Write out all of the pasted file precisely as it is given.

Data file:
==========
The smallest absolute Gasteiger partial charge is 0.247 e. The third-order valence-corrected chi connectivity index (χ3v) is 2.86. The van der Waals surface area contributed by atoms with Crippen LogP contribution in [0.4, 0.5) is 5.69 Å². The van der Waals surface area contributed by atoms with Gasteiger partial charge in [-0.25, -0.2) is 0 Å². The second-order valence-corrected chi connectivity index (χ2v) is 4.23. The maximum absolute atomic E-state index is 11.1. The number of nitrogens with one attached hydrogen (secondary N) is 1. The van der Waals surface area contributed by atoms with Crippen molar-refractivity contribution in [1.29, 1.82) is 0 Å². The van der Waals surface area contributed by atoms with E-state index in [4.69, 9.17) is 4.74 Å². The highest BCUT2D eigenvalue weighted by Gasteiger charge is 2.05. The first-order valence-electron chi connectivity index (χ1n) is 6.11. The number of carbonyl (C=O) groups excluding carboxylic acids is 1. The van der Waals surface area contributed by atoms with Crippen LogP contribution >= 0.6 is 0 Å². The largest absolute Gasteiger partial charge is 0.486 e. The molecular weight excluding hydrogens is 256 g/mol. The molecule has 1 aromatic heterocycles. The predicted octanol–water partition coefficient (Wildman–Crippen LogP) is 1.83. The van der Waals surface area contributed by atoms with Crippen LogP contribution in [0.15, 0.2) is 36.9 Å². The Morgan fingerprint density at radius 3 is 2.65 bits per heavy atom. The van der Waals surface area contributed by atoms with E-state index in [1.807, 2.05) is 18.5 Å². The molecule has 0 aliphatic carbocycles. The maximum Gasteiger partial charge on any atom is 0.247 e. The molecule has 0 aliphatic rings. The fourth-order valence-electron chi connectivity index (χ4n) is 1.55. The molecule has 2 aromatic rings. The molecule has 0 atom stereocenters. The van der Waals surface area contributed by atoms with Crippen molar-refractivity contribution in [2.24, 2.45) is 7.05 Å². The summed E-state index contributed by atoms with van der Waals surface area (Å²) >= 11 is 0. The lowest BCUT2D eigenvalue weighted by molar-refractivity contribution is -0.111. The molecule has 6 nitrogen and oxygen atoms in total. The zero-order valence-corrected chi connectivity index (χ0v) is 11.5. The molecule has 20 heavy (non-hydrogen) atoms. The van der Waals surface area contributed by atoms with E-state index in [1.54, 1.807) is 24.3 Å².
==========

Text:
The smallest absolute Gasteiger partial charge is 0.247 e. The third-order valence-corrected chi connectivity index (χ3v) is 2.86. The van der Waals surface area contributed by atoms with Crippen LogP contribution in [0.4, 0.5) is 5.69 Å². The van der Waals surface area contributed by atoms with Gasteiger partial charge in [-0.25, -0.2) is 0 Å². The second-order valence-corrected chi connectivity index (χ2v) is 4.23. The maximum absolute atomic E-state index is 11.1. The number of nitrogens with one attached hydrogen (secondary N) is 1. The van der Waals surface area contributed by atoms with Crippen molar-refractivity contribution in [1.29, 1.82) is 0 Å². The van der Waals surface area contributed by atoms with E-state index in [4.69, 9.17) is 4.74 Å². The highest BCUT2D eigenvalue weighted by Gasteiger charge is 2.05. The first-order valence-electron chi connectivity index (χ1n) is 6.11. The number of carbonyl (C=O) groups excluding carboxylic acids is 1. The van der Waals surface area contributed by atoms with Crippen LogP contribution >= 0.6 is 0 Å². The largest absolute Gasteiger partial charge is 0.486 e. The molecular weight excluding hydrogens is 256 g/mol. The molecule has 1 aromatic heterocycles. The predicted octanol–water partition coefficient (Wildman–Crippen LogP) is 1.83. The van der Waals surface area contributed by atoms with Crippen LogP contribution in [0.15, 0.2) is 36.9 Å². The Morgan fingerprint density at radius 3 is 2.65 bits per heavy atom. The van der Waals surface area contributed by atoms with E-state index in [1.807, 2.05) is 18.5 Å². The molecule has 0 aliphatic carbocycles. The maximum Gasteiger partial charge on any atom is 0.247 e. The molecule has 0 aliphatic rings. The fourth-order valence-electron chi connectivity index (χ4n) is 1.55. The molecule has 2 aromatic rings. The molecule has 0 atom stereocenters. The van der Waals surface area contributed by atoms with Crippen molar-refractivity contribution in [2.24, 2.45) is 7.05 Å². The summed E-state index contributed by atoms with van der Waals surface area (Å²) >= 11 is 0. The lowest BCUT2D eigenvalue weighted by molar-refractivity contribution is -0.111. The molecule has 6 nitrogen and oxygen atoms in total. The zero-order valence-corrected chi connectivity index (χ0v) is 11.5. The molecule has 20 heavy (non-hydrogen) atoms. The van der Waals surface area contributed by atoms with E-state index in [1.54, 1.807) is 24.3 Å².